SAGE Journal Articles
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Journal Article 1: Moriniere, L. (2012). Environmentally influenced urbanisation: Footprints bound for town? Urban Studies, 49, 435–450. doi:10.1177/0042098011402233
Over the past 30 years, urbanisation has been a prominent phenomenon and various drivers have been proposed to explain it. Very few have suggested that the degradation of the rural environment was one of them. This paper explores the human–environment interface by focusing on the portrayal of these concepts within scholarly literature. A systematic literature review was conducted and 147 articles were examined to determine the direction of the link between the environment and human mobility, and if urbanisation was featured. The results demonstrate that equal attention is paid to both directions of the environment–mobility link. Of the articles reviewed, 40 per cent focus on urbanisation, but 93 per cent of those portray urbanisation as a forcing on the environment, rather than an impact of environmental degradation. The lack of support for environmentally influenced urbanisation can be explained by coupled system complexity, disciplinary research and the silence of those most likely to endure environmental change. Understanding these relationships is paramount to the promotion of adaptation without eroding resilience or further degrading environments.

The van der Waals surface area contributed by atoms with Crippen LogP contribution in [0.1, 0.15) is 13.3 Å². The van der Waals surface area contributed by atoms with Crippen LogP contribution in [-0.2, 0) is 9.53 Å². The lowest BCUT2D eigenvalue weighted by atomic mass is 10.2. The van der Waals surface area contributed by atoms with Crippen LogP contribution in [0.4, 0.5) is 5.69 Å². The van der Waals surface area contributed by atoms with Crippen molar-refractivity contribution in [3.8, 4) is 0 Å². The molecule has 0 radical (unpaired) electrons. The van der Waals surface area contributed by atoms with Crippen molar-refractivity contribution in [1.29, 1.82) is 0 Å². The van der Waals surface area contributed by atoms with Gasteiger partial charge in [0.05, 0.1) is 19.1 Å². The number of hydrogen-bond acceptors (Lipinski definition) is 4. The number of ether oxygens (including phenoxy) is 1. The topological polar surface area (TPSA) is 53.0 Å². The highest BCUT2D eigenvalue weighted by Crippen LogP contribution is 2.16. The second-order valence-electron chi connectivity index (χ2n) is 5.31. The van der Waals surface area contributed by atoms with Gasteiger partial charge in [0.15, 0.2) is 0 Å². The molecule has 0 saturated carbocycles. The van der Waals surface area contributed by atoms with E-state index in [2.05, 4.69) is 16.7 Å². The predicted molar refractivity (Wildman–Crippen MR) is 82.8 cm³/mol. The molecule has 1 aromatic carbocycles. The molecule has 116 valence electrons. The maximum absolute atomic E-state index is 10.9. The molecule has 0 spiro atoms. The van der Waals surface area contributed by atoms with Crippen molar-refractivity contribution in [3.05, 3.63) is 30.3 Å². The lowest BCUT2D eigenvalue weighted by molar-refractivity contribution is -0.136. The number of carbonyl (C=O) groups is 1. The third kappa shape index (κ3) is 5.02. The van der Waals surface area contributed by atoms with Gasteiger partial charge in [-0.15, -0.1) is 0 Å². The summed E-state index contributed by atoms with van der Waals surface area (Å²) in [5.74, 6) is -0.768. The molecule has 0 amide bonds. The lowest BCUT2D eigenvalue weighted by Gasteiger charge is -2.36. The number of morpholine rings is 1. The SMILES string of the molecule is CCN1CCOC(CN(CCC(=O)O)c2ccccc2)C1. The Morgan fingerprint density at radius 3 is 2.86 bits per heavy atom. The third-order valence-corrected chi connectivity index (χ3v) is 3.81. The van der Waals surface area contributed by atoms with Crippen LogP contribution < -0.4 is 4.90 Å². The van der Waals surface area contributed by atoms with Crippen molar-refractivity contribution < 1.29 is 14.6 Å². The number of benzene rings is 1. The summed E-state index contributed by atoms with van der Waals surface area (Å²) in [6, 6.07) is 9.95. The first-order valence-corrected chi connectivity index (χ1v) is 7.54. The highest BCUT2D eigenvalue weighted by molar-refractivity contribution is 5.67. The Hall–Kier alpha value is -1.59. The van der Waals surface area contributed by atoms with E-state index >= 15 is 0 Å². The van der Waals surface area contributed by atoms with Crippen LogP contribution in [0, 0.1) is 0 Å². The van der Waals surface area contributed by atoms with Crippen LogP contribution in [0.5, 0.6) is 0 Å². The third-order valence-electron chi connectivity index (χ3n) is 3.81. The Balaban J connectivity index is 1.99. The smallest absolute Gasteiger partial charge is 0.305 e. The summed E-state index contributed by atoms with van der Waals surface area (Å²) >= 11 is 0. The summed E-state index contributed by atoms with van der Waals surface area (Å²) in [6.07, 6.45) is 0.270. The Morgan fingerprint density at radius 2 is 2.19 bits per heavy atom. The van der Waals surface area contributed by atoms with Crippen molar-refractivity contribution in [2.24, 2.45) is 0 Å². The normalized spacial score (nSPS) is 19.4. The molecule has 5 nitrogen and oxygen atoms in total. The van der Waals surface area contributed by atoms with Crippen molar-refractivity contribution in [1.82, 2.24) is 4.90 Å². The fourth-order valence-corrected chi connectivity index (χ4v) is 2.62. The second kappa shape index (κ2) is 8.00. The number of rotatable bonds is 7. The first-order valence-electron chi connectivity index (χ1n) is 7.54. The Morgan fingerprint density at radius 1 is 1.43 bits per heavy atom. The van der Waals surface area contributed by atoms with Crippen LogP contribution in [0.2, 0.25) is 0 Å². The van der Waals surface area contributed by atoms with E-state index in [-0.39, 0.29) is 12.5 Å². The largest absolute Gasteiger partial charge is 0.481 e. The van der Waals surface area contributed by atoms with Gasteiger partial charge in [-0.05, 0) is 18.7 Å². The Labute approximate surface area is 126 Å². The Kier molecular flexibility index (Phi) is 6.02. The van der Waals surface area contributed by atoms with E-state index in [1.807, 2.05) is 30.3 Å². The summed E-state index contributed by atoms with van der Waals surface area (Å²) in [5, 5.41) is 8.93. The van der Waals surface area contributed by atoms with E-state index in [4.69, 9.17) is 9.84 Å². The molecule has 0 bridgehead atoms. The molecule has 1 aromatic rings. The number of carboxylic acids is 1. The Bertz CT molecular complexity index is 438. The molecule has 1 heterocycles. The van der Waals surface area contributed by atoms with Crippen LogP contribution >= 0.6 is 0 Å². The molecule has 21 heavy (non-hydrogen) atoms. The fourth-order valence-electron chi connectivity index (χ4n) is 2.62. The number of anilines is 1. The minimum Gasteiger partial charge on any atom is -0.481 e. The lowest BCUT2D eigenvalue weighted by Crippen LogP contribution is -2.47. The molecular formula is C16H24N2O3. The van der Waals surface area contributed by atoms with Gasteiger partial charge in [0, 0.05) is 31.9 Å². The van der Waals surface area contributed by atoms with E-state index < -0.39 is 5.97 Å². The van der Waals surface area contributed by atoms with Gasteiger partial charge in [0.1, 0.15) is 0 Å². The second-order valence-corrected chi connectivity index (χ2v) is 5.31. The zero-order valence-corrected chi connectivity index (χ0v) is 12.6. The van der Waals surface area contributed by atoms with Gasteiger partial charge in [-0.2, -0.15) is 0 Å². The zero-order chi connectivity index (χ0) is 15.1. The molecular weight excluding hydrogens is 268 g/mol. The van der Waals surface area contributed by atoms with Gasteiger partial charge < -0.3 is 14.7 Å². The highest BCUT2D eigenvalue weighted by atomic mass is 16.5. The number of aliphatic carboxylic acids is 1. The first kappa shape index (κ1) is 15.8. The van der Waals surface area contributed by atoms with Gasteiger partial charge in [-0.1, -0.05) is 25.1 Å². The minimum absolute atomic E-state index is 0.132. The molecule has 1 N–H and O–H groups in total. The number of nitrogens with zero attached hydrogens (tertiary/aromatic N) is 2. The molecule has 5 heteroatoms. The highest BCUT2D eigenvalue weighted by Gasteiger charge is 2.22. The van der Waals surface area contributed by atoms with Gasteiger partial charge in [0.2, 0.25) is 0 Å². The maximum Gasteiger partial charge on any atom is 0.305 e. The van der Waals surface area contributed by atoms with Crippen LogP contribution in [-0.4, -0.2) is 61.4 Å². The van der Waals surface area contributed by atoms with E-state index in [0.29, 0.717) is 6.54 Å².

Journal Article 2: Bell, S. E., & Braun, Y. A. (2010). Coal, identity, and the gendering of environmental justice activism in central Appalachia. Gender & Society, 24, 794–813. doi:10.1177/0891243210387277
Women generally initiate, lead, and constitute the rank and file of environmental justice activism. However, there is little research on why there are comparatively so few men involved in these movements. Using the environmental justice movement in the Central Appalachian coalfields as a case study, we examine the ways that environmental justice activism is gendered, with a focus on how women’s and men’s identities both shape and constrain their involvement in gendered ways. The analysis relies on 20 interviews with women and men grassroots activists working for environmental justice in the coalfields of Appalachia. We find that women draw on their identities as “mothers” and “Appalachians” to justify their activism, while the hegemonic masculinity of the region, which is tied to the coal industry, has the opposite effect on men, deterring their movement involvement. We explore the implications of these findings for understanding the relationship of gender to environmental justice activism.